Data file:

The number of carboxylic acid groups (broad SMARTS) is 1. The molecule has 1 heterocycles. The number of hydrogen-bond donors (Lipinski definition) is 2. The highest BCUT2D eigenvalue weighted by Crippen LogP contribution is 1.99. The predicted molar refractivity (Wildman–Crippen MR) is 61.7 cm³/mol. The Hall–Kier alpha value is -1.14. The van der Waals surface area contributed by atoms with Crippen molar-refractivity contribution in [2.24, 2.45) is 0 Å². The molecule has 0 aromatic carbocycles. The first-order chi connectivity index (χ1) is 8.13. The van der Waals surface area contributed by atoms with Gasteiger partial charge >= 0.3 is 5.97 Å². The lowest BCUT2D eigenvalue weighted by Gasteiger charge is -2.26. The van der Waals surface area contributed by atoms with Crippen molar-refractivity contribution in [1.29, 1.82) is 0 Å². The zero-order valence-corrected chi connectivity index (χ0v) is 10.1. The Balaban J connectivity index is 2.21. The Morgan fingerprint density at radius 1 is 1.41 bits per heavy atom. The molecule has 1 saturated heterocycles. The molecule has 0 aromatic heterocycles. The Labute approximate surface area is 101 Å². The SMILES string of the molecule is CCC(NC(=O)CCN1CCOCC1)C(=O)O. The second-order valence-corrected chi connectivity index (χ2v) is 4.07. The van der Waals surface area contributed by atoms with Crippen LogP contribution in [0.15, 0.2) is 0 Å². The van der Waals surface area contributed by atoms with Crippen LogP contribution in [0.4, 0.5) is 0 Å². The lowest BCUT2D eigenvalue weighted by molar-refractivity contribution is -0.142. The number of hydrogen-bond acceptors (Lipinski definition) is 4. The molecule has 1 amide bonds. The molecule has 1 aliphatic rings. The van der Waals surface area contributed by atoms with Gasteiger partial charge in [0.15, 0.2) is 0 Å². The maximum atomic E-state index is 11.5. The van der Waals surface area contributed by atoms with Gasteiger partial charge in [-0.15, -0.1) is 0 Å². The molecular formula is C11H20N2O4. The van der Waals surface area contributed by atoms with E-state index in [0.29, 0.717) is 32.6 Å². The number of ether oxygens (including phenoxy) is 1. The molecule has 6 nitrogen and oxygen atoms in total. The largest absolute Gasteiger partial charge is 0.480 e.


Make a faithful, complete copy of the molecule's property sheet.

The number of carboxylic acid groups (broad SMARTS) is 1. The molecule has 1 heterocycles. The number of hydrogen-bond donors (Lipinski definition) is 2. The highest BCUT2D eigenvalue weighted by Crippen LogP contribution is 1.99. The predicted molar refractivity (Wildman–Crippen MR) is 61.7 cm³/mol. The Hall–Kier alpha value is -1.14. The van der Waals surface area contributed by atoms with Crippen molar-refractivity contribution in [2.24, 2.45) is 0 Å². The molecule has 0 aromatic carbocycles. The first-order chi connectivity index (χ1) is 8.13. The van der Waals surface area contributed by atoms with Gasteiger partial charge >= 0.3 is 5.97 Å². The lowest BCUT2D eigenvalue weighted by Gasteiger charge is -2.26. The van der Waals surface area contributed by atoms with Crippen molar-refractivity contribution in [1.29, 1.82) is 0 Å². The zero-order valence-corrected chi connectivity index (χ0v) is 10.1. The Balaban J connectivity index is 2.21. The Morgan fingerprint density at radius 1 is 1.41 bits per heavy atom. The molecule has 1 saturated heterocycles. The molecule has 0 aromatic heterocycles. The Labute approximate surface area is 101 Å². The SMILES string of the molecule is CCC(NC(=O)CCN1CCOCC1)C(=O)O. The second-order valence-corrected chi connectivity index (χ2v) is 4.07. The van der Waals surface area contributed by atoms with Crippen LogP contribution in [0.15, 0.2) is 0 Å². The van der Waals surface area contributed by atoms with Crippen LogP contribution in [0.4, 0.5) is 0 Å². The lowest BCUT2D eigenvalue weighted by molar-refractivity contribution is -0.142. The number of hydrogen-bond acceptors (Lipinski definition) is 4. The molecule has 1 amide bonds. The molecule has 1 aliphatic rings. The van der Waals surface area contributed by atoms with Gasteiger partial charge in [0.15, 0.2) is 0 Å². The maximum atomic E-state index is 11.5. The van der Waals surface area contributed by atoms with Gasteiger partial charge in [-0.15, -0.1) is 0 Å². The molecular formula is C11H20N2O4. The van der Waals surface area contributed by atoms with E-state index in [0.29, 0.717) is 32.6 Å². The number of ether oxygens (including phenoxy) is 1. The molecule has 6 nitrogen and oxygen atoms in total. The largest absolute Gasteiger partial charge is 0.480 e.